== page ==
Archive for March, 2012
Slumdog Millionaire by Vikas Swarup
Shotgun Gravy by Chuck Wendig
Somebody Comes to Town, Somebody Leaves Town by Cory Doctorow
Timeless by Gail Carriger
Skylands: Large Living by Sylvan Scott
Christmas in NeverEarth by Sylvan Scott
The Rose Petal Thief by Sylvan Scott
One-Click Banishment by Jeremiah Tolbert
Goblintown Justice by Matt Forbeck
The Ereshkigal Working by Jonathan L Howard
Wizard’s Apprentice by Delia Sherman
The Sorcerer Minus by Jefferey Ford
Home Again, Home Again by Cory Doctorow
Nimbly and the Dimension Hoppers by Cory Doctorow
Life So Dear or Peace So Sweet by C.C. Finlay
Beasts of Burden by Sylvan Scott
Skylands: Storm Warning by Sylvan Scott
The Descent by Patrick O’Duffy
The Clockwork Changeling by Sylvan Scott
My friend Vince did a meme regarding seven things. So I took the challenge, and he gave me seven things to talk about.
“How you met Aaron”
Aaron is my boyfriend, for those of you who don’t know.
It all started with an email. A fan email. He wanted to let me know how much he loved my writings and fell in love with one character in particular. So I responded, and he responded to that…
…and I didn’t reply. I forgot to, and when he sent another email two weeks later, I thought it was brand new.
Of course, I realized my error, and one thing led to another. We started emailing each other. We started talking on the phone. He came to visit for a week, and then we were hooked.
Yeah, somehow I’m known for killing off my characters even though I don’t really kill off that many. It’s not done on a whim–if it serves the story, then I’ll do it, but only after thinking of it for a long time. One of the prime examples is the death of Soulfighter, a character I loved to write about in Gaming Guardians and Powergamers. Her death was a natural flow of events, and she died a heroine’s death. Her death meant something.
Of course, that doesn’t mean every death means something, but it should serve to further the story. That said, I hate killing off characters.
I was a barista for a while. Unfortunately it was for a Starbucks, which has no clue as to what a barista is. It soured me on ever wanting to work for a coffee shop again, but at least I got a novel out of it. (also, see jackals)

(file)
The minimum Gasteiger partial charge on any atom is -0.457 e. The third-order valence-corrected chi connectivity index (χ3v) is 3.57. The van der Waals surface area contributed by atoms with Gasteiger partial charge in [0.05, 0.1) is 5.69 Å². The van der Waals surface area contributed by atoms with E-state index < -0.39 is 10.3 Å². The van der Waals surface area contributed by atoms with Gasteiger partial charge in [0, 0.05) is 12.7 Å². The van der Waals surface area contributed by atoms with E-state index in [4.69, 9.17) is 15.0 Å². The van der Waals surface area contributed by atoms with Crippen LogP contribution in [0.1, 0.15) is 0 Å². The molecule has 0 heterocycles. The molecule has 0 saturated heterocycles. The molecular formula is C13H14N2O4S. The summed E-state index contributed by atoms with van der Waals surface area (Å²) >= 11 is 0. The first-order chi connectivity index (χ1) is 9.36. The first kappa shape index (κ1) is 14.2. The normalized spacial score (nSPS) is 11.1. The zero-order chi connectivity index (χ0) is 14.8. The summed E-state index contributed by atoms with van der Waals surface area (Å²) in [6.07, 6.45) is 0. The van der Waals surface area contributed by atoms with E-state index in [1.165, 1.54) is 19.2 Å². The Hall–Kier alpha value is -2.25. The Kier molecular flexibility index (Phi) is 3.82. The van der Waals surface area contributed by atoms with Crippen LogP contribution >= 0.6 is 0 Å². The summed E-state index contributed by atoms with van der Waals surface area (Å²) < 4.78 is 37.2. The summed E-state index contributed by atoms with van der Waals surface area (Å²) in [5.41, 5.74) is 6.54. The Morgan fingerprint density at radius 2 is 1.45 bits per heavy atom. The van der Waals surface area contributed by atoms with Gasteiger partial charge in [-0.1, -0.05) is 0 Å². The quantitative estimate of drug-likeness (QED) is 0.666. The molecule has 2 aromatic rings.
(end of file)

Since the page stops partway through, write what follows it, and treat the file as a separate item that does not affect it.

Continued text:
I’ve always loved Anubis, who is a jackal headed god. That said, I love the mythological black jackals. I created one for Second Life and after working at Starbucks I named him Venti. I even wrote a novel about his misadventures, and people seem to like the character.
Now, my question for Vince is will he ever read that book?
Unfortunately I’ve never worn leather pants, but I have worn vinyl pants. Stuff was skintight, lemme tell you.
At the tail end of January 2011 I finally started lifting weights. I’d always wanted to exercise, but I could come up with any excuse not to. One day, I decided to make myself a promise: If I could work out for four weeks, I’d try the dieting, the supplements, the works. I succeed! And ever since then I’ve been hitting the gym like clockwork. Vince hates me for my white genes, since I have supposedly gotten bigger than him in a year’s time.
I think he secretly like it, though. I know I don’t mind him checking me out.
“Best reaction you’ve gotten from fans over something you did in your comics”
I would say that one guy’s irrational hatred of Carpe Diem would be the best reaction. But I’ll say my boyfriend’s fan mail over Brahma in Gaming Guardians. The Alex story. You know the one, GG fans. Yeah, that one.
Goblintown Justice is a short story by Matt Forbeck, and can be found for free over at Smashwords. It’s set in his “Shotguns & Sorcery” universe, which will be a trilogy of novels.
“Ex-adventurer Max Gibson knows he’s found trouble when he stumbles out of his favorite tavern and into a murder scene, but when he realizes that both the victim and the blood-spattered orc kneeling over her are old friends of his, it gets far worse. Arrested as an accomplice to the crime, Gibson must work fast to find out what really happened and clear his name before his still-living friend pays the ultimate price.”
That’s the premise for the story. By reading the story you learn a lot about the setting, and it left me hungry for more. The mystery of who killed the victim is resolved fairly quickly, and logically at that. Matt Forbeck is an excellent storyteller, but I knew that going into the story.
If you’re a fan of fantasy settings that have a twist to it, Goblintown Justice is the story for you.